Crown case depended on the accused being shown in poor quality cell phone video

The Crown argued that the accused appeared in a high-quality building surveillance video in a red shirt with three lines of black lettering, ripped stonewashed jeans and an orange hat. He left the building at 12:13 a.m. and re-entered after the attack at 1:27 a.m. 

The key piece of evidence was the cell phone footage of the attack. The Crown argued that a person wearing the same clothing is seen in the footage chasing the deceased after he was fatally stabbed twice. The Crown claimed that there was a strong improbability of coincidence that another person was chasing the deceased in the exact same clothing. 


Court decided that cell phone video could not support an identification of the accused

The trial judge had no doubt that the accused was the person that appeared in the building surveillance video. However, he was unsure whether the accused appeared in the poor-quality cell phone video. His Honour said:

“I have watched the video in court, with contrast and without. I have reviewed it many times in chambers, changing the video settings to improve the ability to make out the clothing worn by the person the Crown submits is the defendant.”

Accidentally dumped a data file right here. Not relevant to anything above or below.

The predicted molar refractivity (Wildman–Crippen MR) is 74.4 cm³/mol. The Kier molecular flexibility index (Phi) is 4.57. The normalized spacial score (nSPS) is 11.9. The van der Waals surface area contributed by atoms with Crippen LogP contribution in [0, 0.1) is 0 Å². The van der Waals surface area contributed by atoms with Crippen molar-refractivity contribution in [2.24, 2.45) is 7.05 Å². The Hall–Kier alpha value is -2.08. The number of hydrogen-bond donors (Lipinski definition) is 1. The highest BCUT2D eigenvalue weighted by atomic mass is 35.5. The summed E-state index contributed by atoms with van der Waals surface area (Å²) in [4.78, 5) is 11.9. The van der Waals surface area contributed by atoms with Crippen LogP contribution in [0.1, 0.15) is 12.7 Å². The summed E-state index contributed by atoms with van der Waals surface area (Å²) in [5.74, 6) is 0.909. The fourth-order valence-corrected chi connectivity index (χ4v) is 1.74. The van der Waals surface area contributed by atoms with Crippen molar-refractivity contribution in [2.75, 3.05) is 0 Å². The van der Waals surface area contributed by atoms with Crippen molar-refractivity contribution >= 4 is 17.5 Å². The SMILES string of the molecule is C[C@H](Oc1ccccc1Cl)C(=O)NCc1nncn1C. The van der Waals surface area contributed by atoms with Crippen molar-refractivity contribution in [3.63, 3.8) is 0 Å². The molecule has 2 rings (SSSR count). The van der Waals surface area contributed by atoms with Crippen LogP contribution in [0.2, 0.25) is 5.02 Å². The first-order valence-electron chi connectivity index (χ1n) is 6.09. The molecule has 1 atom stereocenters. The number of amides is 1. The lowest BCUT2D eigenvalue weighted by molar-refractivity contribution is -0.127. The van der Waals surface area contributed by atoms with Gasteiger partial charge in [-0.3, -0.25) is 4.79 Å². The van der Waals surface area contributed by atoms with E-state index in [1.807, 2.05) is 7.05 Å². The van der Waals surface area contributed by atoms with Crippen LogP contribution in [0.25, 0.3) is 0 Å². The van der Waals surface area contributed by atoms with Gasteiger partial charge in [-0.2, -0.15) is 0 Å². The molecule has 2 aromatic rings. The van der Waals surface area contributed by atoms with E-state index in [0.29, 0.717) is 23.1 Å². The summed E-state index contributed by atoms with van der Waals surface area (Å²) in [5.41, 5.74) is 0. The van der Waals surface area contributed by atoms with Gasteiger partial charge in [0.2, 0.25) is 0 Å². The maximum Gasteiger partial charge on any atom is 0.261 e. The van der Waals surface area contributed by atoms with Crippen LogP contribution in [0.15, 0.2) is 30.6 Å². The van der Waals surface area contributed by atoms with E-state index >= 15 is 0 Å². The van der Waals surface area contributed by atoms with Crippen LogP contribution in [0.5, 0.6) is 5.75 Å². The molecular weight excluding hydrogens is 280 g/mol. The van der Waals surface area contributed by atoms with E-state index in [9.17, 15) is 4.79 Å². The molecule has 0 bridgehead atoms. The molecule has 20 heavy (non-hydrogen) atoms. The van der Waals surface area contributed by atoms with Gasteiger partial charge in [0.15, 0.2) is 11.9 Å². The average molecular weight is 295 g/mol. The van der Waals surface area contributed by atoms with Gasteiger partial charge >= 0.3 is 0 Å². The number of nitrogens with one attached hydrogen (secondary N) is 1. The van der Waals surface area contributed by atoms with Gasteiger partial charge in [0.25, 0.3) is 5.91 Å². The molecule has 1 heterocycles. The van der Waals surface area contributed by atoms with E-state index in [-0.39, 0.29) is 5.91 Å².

The trial judge said that the clothing of the person in the video resembled the outfit worn by the accused, but he could not say that it was the same clothing. He could not see the black lettering or be certain that the person was wearing ripped jeans. The judge was not satisfied that the video was of sufficient quality to identify the accused. 

As a result, the judge turned to circumstantial evidence on the identification issue.


Court not satisfied beyond a reasonable doubt that the evidence identified the accused

The Crown relied on circumstantial evidence from the building surveillance video, including that the accused was seen shadowboxing and pointing to a mark on his neck. In addition, the accused had no cell phone activity during the attack, but the phone was used both before and after, and it connected to a nearby cell phone tower. 

The trial judge decided that this circumstantial evidence was insufficient to support the accused’s participation in the attack. The judge determined that he was not guilty, finding that there was a reasonable doubt as to whether he participated. 


Contact the Criminal Defence Lawyers at Barrison Law in Oshawa for Advice on Defending Criminal Charges

If you are facing criminal charges, obtaining advice as quickly as possible is important. The criminal defence lawyers at Barrison Law work with clients in the Durham Region to understand their circumstances and prepare strategic defences. We help clients facing Youth Court charges and also those charged with serious offences, including murder and manslaughter. To schedule a free confidential consultation, please call us at 905-404-1947 or contact us online.